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I would like this system serviceable, cost effective & relatively maintenance free. I just don't know the best way to go about it. I am sick of using a oil filled heater over winter.

My original idea is to plumb water from the wet back (we have a small wood range) hot water cylinder to power a water filled radiator, I figure I'm gonna need a hot water circulating pump.

What do you suggest / use to cut back on that power bill?

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I understand your dilemma. I have a few comments about using heated water from a wood stove to circulate in a radiator. The concept seems simple, however using a circulator pump also requires a control panel of some sort, unless you intend to let it run continuously and manually switch it on and off. This task is normally controlled by a thermostat and control board. The pumps usually run on low voltage supplied through the control board. Using line voltage (240VAC in most of Europe) and an in line full voltage thermostat would be very dangerous. Another concern would be protecting the circulating water loop from an over pressure condition. Heating water above the boiling point would be a major hazard. You would need a pressure relief valve and a way to shunt water away from the heat exchanger if the wood fire overheats the water. Another limiting factor would be that this heat source would only be available when the wood stove was burning. Perhaps you might consider an infrared quartz space heater instead of the oil filled radiator. These heaters are extremely efficient, cost a fraction to run compared to traditional electric heaters.They come in a variety of styles and shapes. The cost of these heaters start around $80.00 USD to a high of $500.00 USD depending on how large and fancy a unit you select. They do not require special wiring and have a fairly low electrical draw plugged into any standard outlet. Infrared heaters work by heating objects via infrared energy as opposed to heating and distributing air. The heat in the space is usually very even and comfortable. Check out what is available in your area.

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The desired temperatures for radiators (160-180F) are typically well above what is recommended for a domestic water heater (115-130F.) If you want to go down that route, it is recommended that you separate it from your potable hot water. If that was your intention, though, then you're on the right track.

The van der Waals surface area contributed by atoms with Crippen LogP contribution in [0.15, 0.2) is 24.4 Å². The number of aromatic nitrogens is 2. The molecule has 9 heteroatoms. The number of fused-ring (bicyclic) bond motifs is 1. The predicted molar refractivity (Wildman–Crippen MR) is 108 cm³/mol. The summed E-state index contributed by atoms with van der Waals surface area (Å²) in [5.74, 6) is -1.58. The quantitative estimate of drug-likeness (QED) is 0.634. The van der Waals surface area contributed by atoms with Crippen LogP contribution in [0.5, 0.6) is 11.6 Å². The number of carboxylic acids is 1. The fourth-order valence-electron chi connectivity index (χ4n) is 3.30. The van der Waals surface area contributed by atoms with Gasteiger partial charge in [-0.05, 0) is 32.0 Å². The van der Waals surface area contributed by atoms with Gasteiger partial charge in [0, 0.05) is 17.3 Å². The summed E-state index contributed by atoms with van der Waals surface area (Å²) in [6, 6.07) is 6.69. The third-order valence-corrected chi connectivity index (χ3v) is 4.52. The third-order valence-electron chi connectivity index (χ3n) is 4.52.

Circulator pumps cost roughly $100, but they typically only use about 40W, so depending on how long you run it for, you're looking at something that should cost $0.50-3/mo in electricity... pretty cheap. The cost is in heating the water. For that, you can use natural gas/radiator, solar floor radiative heating, etc.

Alternatives to fluid/radiator heating and central-heating would be various contraptions such as this. This particular one has very good reviews, but if you look at something else, be sure to do the necessary research.

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looks great, I have a brick chimney, I wanted to pull that out and install a metal flue. - I'm in New Zealand, so getting things like this from the USA could be a big extra cost. –  palbakulich Feb 12 '11 at 5:40
    
Yep... sorry to use a link to a US site, but I figured you can locate similar products in NZ a lot better than I can. It's a cheap yet effective fix, but people have raised concerns about this increasing the risk of a chimney fire (removing heat from the escaping gasses will cause more condensation, forming more creosote.) One should always attempt to avoid the types of wood that are associated with creosote formation and always, always, always design a chimney with adequate fireproofing. I would stress that you take those necessary precautions. –  Michael Feb 12 '11 at 5:50
    
PS: I sent you an email. ^_^ –  Michael Feb 12 '11 at 6:20
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